As work progressed, this very unique pavilion was collaborated on by many famous Disney Imagineers. The buckling was designed by George Rester, while Claude Coates did much of the interior layout. Even Marty Sklar had a hand in taking out much of the film and adding Audio-Animatronic elements! George McGinnis was the Project Designer and modified the designs until the pavilion was completed. One of the fun design choices he allegedly made was in making the underwater submarine and space colony shuttles similar in shape and design. This would allow the scenes to easily transition from one to another using technology designed by Don Iwerks (as in son of Ub). Some of his designs never made it in the final building, including a "star tunnel" and Speedramps (think Space Mountain) at the end of the attraction, which would show images from GE, the corporate sponsor. This was eliminated by GE's Chairman Jack Welch, who said it looked too much like a commercial and had it pulled. That was a GOOD thing, in my opinion, as it led to the famous Choose Your Own Ending!!

So, after all of the "tweaking" wand tinkering had been done, the pavilion opened on Epcot's 1st anniversary and Walt Disney World's 12th. Horizons was "dedicated to humanity's future. It is a careful synthesis of all the wonders within Epcot, and applies the elements of communication, energy, transportation, creativity, and technology to a better life-style for the family of the future." (from "A Pictorial Souvenir of Walt Disney World" © 1990 Disney). We will see that mission accomplished through the attraction's numerous themes.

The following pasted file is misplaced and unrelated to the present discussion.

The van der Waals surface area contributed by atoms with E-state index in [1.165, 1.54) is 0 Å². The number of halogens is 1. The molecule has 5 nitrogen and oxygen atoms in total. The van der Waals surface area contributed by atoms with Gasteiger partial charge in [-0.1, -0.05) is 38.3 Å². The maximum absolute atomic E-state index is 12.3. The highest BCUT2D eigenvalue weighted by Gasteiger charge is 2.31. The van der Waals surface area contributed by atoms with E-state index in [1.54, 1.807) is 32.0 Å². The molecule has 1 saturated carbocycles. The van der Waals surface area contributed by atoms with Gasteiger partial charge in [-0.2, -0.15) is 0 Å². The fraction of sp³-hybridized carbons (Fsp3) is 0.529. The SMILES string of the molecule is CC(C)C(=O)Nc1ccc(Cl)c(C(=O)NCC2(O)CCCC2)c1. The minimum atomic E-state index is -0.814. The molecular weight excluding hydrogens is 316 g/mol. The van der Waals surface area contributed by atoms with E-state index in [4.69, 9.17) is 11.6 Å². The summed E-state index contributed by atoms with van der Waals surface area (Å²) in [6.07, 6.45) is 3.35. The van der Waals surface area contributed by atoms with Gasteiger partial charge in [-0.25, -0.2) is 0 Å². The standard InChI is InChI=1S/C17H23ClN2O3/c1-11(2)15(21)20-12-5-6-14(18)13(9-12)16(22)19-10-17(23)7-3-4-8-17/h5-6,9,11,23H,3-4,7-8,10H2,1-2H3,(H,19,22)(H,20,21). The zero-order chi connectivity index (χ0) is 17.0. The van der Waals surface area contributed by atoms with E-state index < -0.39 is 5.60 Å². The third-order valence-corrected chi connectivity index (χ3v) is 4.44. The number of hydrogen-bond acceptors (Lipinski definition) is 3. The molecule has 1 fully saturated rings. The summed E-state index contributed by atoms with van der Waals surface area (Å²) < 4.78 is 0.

Horizons truly was representative of all of the themes of EPCOT and Future World specifically. In fact, it was a singular attraction that encompassed all of the themes of Future World such as: Communications from Communicore, Energy as in the Universe of Energy, Transportation from the World of Motion, Food from The Land, Earth and communications as depicted in Spaceship Earth, Technology from all of Future World, human life from Wonders of Life, the oceans from The Living Seas and the power of dreams as evidenced in the Imagination! pavilion. Most importantly, though, it carried over the central theme of ALL things that Disney does – from its films to theme parks and all forms of entertainment – that's FAMILY. In fact, Horizons was meant to be the "sequel" attraction to the Carousel of Progress -this was the next generation family we would get to meet, much as we came to know the Progress family so well.